The possible error at the zero end of the timed interval can arise because the switch that is to be actuated when the timer indicator reaches zero may be slightly misplaced or the .actuating mechanism may be misplaced or parts may be worn. Any of these errors will have the same effect whether the timed interval is to be Va very short one or a very long one; they will not be a function of the time interval itself. A typical allowable magnitude of such errors is 1.6% of the maximum time interval, and it should be noted that, although the error is stated in terms of .a percentage, it is a percentage of a fixed interval, the maximum interval. For a timer having a maximum timed interval of twenty minutes, a 1.6% error would mean an error of about eighteen seconds. An eighteen-second error would be an increasingly larger percentage error the shorter the timed interval.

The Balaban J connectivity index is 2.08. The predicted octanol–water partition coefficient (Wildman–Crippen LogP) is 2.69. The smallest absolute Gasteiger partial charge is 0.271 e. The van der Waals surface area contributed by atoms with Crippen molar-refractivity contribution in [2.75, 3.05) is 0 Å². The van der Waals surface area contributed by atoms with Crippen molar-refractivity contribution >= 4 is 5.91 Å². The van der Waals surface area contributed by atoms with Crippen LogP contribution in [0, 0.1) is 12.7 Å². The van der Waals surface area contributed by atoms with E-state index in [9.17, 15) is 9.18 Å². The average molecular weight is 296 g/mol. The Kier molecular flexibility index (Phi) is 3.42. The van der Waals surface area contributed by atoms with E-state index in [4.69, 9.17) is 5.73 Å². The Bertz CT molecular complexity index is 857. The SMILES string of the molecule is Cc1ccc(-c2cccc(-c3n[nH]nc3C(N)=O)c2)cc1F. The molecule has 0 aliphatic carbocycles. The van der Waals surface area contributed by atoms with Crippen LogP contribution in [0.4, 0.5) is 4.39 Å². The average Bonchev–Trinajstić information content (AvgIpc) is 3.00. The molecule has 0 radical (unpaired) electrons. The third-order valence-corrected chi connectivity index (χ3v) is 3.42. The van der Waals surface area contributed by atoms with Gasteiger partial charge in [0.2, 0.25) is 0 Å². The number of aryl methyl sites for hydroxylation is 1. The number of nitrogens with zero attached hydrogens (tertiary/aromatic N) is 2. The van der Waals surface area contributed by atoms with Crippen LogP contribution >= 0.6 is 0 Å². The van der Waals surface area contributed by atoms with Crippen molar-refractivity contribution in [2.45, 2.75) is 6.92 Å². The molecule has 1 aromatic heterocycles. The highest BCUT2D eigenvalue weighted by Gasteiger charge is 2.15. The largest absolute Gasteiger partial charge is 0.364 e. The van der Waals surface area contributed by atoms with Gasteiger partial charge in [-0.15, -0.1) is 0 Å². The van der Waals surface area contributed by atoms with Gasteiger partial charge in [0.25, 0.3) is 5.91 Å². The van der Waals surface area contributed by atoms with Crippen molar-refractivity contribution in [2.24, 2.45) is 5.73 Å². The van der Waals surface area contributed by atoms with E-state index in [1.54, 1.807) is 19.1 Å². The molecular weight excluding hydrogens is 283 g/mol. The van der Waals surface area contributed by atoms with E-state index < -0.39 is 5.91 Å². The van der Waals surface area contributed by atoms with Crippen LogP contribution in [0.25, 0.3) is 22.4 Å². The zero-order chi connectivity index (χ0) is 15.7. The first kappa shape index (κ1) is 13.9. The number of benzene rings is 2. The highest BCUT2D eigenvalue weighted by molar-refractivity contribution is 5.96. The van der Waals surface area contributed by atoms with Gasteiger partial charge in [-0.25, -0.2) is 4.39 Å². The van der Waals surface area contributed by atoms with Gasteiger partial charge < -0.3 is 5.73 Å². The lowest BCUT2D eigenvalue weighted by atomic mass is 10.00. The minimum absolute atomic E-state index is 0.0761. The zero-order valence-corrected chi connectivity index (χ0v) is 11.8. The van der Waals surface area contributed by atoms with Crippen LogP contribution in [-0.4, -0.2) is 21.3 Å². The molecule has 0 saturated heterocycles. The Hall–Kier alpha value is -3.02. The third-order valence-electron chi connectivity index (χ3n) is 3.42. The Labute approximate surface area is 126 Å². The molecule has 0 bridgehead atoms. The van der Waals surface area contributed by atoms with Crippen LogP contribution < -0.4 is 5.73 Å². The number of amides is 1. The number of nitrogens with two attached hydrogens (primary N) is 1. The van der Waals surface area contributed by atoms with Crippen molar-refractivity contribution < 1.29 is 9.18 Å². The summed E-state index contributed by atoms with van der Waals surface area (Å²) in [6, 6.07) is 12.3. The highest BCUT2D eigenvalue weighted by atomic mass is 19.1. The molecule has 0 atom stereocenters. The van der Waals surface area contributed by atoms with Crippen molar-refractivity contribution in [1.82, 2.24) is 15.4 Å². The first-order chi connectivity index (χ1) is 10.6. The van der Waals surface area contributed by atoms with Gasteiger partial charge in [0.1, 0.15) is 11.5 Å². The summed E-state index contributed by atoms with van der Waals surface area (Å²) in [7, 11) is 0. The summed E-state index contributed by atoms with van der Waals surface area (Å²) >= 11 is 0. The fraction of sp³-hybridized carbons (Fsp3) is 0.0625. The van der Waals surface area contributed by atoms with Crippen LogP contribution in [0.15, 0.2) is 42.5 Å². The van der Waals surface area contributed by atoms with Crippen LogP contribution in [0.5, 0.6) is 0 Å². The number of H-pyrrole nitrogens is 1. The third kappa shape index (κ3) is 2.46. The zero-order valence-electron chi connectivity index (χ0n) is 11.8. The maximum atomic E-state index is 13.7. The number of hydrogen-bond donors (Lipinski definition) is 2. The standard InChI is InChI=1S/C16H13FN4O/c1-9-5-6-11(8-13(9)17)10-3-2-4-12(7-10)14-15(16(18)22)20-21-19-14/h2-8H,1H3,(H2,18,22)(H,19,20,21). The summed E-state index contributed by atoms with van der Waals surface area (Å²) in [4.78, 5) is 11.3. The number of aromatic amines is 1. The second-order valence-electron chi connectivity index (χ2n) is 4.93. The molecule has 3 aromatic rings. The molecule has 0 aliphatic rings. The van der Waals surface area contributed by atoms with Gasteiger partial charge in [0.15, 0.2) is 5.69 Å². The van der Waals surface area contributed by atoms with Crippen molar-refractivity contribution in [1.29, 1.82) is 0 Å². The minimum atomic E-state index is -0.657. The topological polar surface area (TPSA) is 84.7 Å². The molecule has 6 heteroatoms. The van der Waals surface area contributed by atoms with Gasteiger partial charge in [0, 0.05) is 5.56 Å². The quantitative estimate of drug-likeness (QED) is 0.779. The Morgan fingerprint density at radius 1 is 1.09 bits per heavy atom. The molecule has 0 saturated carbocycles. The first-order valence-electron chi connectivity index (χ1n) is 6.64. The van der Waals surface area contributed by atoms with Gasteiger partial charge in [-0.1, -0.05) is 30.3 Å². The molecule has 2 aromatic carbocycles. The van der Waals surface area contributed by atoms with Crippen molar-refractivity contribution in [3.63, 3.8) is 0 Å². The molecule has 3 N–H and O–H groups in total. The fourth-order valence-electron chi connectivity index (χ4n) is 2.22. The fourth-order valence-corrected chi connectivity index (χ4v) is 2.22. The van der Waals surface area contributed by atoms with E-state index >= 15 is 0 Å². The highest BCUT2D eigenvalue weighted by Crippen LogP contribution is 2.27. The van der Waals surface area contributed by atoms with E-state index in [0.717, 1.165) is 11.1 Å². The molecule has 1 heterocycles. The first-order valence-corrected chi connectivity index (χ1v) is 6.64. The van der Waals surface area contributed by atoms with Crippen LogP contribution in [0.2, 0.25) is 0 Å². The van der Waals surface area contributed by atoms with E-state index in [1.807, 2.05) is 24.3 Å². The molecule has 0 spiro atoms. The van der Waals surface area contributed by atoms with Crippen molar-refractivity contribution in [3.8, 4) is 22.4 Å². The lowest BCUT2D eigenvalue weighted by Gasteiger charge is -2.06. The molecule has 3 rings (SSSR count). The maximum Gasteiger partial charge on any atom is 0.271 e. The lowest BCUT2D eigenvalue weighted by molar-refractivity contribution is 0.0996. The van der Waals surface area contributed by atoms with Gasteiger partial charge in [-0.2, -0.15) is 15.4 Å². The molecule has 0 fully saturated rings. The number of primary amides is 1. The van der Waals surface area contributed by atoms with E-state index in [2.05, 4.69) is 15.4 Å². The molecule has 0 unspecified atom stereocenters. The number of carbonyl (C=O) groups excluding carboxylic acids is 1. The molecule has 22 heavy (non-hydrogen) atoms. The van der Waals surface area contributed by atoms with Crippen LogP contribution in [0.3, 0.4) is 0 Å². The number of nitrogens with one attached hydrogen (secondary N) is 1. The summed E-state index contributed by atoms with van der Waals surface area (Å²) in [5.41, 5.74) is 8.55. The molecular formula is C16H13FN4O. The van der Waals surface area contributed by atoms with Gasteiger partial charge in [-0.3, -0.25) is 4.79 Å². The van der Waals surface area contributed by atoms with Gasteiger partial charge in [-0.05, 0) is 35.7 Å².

The numerical magnitude of the error whether 1.6% or some other figure is at least implicitly based upon the speed with which the timing mechanism operates. Since the end of the timed interval is usually indicated by the actuation of a switch, the possible error in the exact instant that the switch operates will be less if the switch is actuated rapidly than if it is actuated slowly, but the advantage of actuating the switch rapidly is limited by the total available movement of the actuating mechanism. If the total movement of the timing member is 330 and this angle is to be traversed in twenty minutes, the effective angular velocity is l6.6/min. Assuming again that a switch is to be operated at the end of this interval and that the exact time of operation of the switch is to be within 1.6% of the maximum time, or about eighteen seconds, the switch will be actuated within the last 5, which is the angle through which the timing member will move in eighteen seconds at an angular velocity of' 16.5 /min, If the angular velocity could be increased by a known amount for short timed intervals, the final 5 could be traversed more quickly and the percentage error for short time intervals reduced.